General Thoughts / Random Observations
The perfect tyre has not yet been invented and probably never will be as shortly we’ll be hovering from A to B in our electric drones. Just how I’m going to get the boat and camping gear to the beach I’m not sure!!
Tyre design is all about trade-offs. If we go for low noise and grip (soft compound) then we sacrifice mileage. If we focus on mileage (hard compound) then we have slippery in the wet (water is the natural lubricant for rubber) and harsh riding. But – – more on this later.
Tyre costs can vary wildly. I don’t mind paying more for something If I’m going to get more. Sometimes you can pay more for a tyre and get less mileage, or, more road noise. It’s all about perception and clever marketing. Some people buy on brand and that’s fine. We’ve all bought Jaguars! But just be aware those tyres may not be the best value for your dollar given our Nana speed limits (sorry Nanas).
For example; Michelin, Pirelli, Bridgestone etc. sponsor motor racing very heavily the cost of which has to be recouped. This is the premium you pay in order for Lewis Hamilton to become F1 world champion again. Then – as the saying goes “win on Sunday sell on Monday”. If Pirelli (or Holden) win in the weekend then they expect sales to go up and the Marketing people cash in on this by adding another premium on top of the last one! But – – more on saving money later.
Tyre choices and options are huge as we all have different wants and needs. This makes the decision as to which one to use more difficult. The hardest decision to make, however, is what exactly do you want and / or expect from your tyres. Just because the car manufacturer specifies a size and style you don’t have to stick with it. Their decision is based on price and quiet comfortable running, unless it’s a Jaguar then they also have to factor in performance!! They are certainly not worried about mileage and NZ road conditions. But – – more on this later.
Tyre type choices is easier for cars as they are on road only in which case it’s only standard , high performance or snow / ice. However, it’s more difficult for 4×4’s and SUV’s as they can go from HP ( high performance ), HT ( highway tread ), AT ( all terrain 80/20 , 50/50 , 20/80 ) to MT ( mud terrain ) and snow / ice. Then we have LT (light truck) for load carrying on utes, caravans etc. But – – more on this later.
Tyre sizes also vary hugely. The vehicle manufacturer specifies a size based on diameter (gearing and brake clearance) and width (traction and lateral forces) both of which we can change depending on our choices. The width doesn’t normally change much unless it’s for appearance. Putting a wide tyre on gravel doesn’t work too well and we’re not supposed to be driving so fast around corners to require more lateral grip than the OE (original equipment) tyres provide.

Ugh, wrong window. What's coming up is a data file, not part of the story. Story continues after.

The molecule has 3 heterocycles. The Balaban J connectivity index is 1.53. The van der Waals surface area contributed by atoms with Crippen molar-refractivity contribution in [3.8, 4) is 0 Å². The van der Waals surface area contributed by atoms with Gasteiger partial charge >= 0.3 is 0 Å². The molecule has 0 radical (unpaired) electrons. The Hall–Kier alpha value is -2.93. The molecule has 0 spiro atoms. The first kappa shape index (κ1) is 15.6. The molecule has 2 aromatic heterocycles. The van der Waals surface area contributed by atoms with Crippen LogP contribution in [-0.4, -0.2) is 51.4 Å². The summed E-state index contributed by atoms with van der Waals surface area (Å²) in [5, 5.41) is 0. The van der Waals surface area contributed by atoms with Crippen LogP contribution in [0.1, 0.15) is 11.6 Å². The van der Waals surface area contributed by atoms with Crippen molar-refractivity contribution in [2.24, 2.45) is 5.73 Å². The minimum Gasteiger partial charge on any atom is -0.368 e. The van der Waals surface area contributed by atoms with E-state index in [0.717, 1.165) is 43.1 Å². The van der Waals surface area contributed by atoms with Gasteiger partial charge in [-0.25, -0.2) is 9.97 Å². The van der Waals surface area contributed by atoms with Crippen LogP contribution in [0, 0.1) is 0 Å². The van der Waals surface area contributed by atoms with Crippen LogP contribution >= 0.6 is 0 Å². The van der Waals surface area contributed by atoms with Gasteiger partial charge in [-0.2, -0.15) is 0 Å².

The diameter, however, is another story. If you add more power than the gearing can be upped to reduce engine revs and noise for more cruisey motoring at the same speed. Or – gear down for acceleration and pulling power at the expense of top end speed.
Also – for diesel engine vehicles we can save money by increasing the diameter. The mileage tax is based on distance covered and the speedo / distance meter is normally driven by the driveshaft revolutions. Most speedos over read. An indicated 100 km/hr can be only an actual true speed of 95 km/hr and consequently less distance travelled. In this case by 5%.
So, the Government is getting more tax from us than we have paid for! Therefore, using a larger diameter gives a larger circumference so for the same number of drive shaft revs the vehicle will cover more ground. If then we assume an allowable tolerance of +/- 2% in diameter and add that 2% to the 5% then we could achieve 7% more k’s for our dollar. But – – more on this later.
Tyre maintenance is another major factor in the cost of our motoring. In some respects, the tyre business is a good one to be in, as a lot of vehicle owners don’t care for their tyres, causing them to wear out prematurely. Even with good care tyres must wear out as there would be no grip if they didn’t.
The best retail business to have is one were you have repeat customers – especially if the law says you must spend. The tyre business is a good one then as you have to keep going back to the shop every two or three years. You have to spend the money or you don’t get a WOF. There’s no choice. It’s a “must have”. Not a “nice to have”. Tyres, therefore, are a real begrudge buy.
People are happy to spend thousands of dollars on rims (the metal centre piece) but struggle to pay hundreds for the tyres despite the fact these are doing all the work in keeping you safe. But that’s just human nature. Note: rim plus tyre = a wheel. You can have all the power, massive breaks, traction control aids etc. but it all comes down to the contact foot print between the road and tyre – – times four. If the grip is not there then you’re off into the weeds!! But – – you guessed it – – more on this later.
In the meantime, safe motoring and check your tyre pressures.
By Gary Bexley